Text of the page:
Corey’s personality on stage was half the reason Tammy and I had such a memorable time that night. He took his hoodie off after the first few songs to reveal a Josh Rand t-shirt underneath, getting applause out of the audience and his band: Josh next to him shaking his head and laughing. It set the tone for the rest of the night, with everyone seeming to forget it was the middle of winter on a Tuesday, acting like they were at a sold out arena on a Friday night. They chanted Corey’s name on at least three different occasions, and he kept mentioning how crazy, in a good way, they all looked and sounded. The crowd formed a full-on mosh pit during “Through Glass,” one of Stone Sour’s popular, slower songs, and Corey mentioned how crazy the energy was since his fans felt the need to mosh during such a slow song. He couldn’t do anything but shake his head and smile at the insanity going on in front of him.

Next, Corey picked up an acoustic guitar and played 30/30 150 to the audience, showing them a calmer, more simplistic side of him. He played “Nutshell” by Alice in Chains immediately after, and then made a complete 180, bringing the band back out for “Bother.” He ran around the stage, making sure every person in the audience could feel and absorb his wicked energy, singing every note with incredible passion, like each could be his last. Before the last song, he announced that he wanted to try out a new cover for the first time, one by Alice in Chains; he talked about how without them, Stone Sour wouldn’t even be there. Tammy and I are huge Alice in Chains fans, so we screamed and jumped at the opportunity to rock out to one of their songs being played live. We probably looked insane the whole time, freaking out when we realized what song it was and then serenading the people around us, but we had a blast and that’s all that matters!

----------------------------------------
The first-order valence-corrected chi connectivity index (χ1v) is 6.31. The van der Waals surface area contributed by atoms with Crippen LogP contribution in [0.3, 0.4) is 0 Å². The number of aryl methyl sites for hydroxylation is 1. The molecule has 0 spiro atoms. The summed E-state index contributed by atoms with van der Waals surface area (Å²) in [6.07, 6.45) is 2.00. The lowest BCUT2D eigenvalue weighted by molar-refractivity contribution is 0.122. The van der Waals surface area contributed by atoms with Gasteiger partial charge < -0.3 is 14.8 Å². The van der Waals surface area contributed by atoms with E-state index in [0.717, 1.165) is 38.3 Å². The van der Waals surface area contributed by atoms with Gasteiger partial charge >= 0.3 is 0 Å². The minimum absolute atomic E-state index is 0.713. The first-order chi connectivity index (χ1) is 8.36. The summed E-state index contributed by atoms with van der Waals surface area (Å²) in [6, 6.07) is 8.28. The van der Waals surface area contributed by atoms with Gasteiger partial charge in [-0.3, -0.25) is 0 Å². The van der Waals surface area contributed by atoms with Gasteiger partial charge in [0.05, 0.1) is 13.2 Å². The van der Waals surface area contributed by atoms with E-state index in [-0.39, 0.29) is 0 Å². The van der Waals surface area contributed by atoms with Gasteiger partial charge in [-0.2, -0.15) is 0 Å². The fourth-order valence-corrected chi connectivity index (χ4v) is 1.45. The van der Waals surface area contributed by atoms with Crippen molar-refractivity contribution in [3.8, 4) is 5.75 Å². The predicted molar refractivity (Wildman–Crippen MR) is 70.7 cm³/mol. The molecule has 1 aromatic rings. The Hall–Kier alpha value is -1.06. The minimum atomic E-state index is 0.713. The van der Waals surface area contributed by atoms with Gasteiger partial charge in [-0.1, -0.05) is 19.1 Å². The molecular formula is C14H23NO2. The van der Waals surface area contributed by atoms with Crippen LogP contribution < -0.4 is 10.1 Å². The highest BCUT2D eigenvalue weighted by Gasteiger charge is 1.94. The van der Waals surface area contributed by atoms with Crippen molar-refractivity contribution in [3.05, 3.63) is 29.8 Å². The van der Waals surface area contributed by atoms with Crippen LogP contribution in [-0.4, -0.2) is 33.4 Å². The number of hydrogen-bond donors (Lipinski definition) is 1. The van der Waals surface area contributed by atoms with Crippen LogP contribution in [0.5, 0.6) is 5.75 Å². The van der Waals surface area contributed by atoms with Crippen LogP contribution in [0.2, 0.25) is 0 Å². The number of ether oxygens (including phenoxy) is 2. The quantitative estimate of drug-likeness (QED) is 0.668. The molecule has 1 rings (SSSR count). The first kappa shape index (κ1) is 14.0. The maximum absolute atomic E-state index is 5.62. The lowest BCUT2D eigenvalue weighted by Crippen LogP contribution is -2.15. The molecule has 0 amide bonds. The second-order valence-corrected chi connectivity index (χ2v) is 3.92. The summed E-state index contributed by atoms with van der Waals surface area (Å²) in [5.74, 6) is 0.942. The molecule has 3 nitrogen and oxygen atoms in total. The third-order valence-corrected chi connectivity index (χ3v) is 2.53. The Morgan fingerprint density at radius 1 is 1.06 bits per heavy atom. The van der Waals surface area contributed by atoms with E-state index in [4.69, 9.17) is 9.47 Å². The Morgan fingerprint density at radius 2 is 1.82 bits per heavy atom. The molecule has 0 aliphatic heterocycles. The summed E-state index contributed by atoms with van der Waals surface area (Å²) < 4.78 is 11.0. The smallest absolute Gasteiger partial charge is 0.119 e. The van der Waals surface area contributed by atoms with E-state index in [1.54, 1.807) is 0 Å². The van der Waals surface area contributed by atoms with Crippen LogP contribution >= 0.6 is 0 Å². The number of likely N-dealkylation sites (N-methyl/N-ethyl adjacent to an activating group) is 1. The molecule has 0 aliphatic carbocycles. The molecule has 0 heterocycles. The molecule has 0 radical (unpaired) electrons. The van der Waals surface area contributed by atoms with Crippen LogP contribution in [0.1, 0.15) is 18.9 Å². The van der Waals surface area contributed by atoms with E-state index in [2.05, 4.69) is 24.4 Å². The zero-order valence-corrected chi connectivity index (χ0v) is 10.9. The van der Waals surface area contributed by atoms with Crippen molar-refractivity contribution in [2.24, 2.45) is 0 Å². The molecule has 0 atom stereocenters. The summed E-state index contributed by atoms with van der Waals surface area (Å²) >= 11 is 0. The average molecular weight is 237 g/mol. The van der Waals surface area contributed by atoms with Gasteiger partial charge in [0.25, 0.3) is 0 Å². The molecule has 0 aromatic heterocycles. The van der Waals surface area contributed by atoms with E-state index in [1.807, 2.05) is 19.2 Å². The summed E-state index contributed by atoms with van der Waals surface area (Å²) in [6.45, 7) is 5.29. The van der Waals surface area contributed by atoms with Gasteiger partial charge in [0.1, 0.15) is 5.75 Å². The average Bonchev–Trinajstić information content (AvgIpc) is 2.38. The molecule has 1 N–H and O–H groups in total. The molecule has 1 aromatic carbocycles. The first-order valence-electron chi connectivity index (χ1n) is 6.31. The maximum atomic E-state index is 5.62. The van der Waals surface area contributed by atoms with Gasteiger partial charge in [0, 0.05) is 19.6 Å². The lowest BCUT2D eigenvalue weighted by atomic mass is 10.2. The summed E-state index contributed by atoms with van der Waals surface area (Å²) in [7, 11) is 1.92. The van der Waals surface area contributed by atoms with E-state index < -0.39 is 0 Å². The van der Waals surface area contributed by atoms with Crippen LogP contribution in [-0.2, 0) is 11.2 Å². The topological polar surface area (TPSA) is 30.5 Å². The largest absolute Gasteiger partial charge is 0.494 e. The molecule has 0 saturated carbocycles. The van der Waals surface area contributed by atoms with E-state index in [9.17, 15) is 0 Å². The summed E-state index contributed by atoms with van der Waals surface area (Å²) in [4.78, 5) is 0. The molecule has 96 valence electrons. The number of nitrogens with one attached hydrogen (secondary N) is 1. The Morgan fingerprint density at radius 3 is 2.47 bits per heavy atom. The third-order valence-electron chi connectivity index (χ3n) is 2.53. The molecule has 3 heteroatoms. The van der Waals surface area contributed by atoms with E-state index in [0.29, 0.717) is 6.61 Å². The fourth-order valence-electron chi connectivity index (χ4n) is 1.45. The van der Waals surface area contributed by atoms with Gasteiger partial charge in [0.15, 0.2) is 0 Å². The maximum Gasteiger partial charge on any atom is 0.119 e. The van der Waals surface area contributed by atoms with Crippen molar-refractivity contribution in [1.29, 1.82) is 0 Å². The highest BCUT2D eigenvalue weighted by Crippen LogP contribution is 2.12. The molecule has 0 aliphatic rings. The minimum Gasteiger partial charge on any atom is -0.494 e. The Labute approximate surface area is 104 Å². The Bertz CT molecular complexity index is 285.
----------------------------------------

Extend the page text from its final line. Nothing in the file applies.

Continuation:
Stone Sour walked off the stage after “We Die Young,” but the crowd wouldn’t leave, begging for an encore. Everyone lost it when they heard the unmistakable opening riff to “Gone Sovereign,” and the mosh pit started up for the last time of the night. Corey thanked the crowd again for being so amazing and intense, and ended the show with “Absolute Zero.” The crowd came together to be one big, colossal, rocking family that night, and it made for an astounding show all around. Each and every member left us wanting more: the bass player, Johny Chow, played with such fury that you could feel every note he hit, and the guitarist, Christian Martucci, was a blast to watch, smiling and jamming away the whole night. Josh Rand shredded the stage with awe-inspiring solos, and the drummer, Roy Mayorga, took over the drum kit with animalistic intensity during every song. We truly hope to see Stone Sour again soon because their show left us high off adrenaline, wanting to stay and see the whole thing over and over again. The fans were not just watching a band that night, they were a part of the show, and that’s what made it so impressive and powerful.


Read an interview we did earlier in the night with Leigh of Pop Evil HERE!

Kat Corbo is currently a student at UW-Madison studying Communication Arts and Business. She recently stopped writing for her school's newspaper and moved to the On Stage Review in order to keep her artistic freedom and to be able to freely write and review anything that she felt passionate about. 99% of the time you can catch Kat wherever Red is (don’t be fooled, they WILL drive 6+ hours for a good live show!). They’re a one of a kind duo that hopes to inspire young people their age to see that rock n’ roll is alive and well!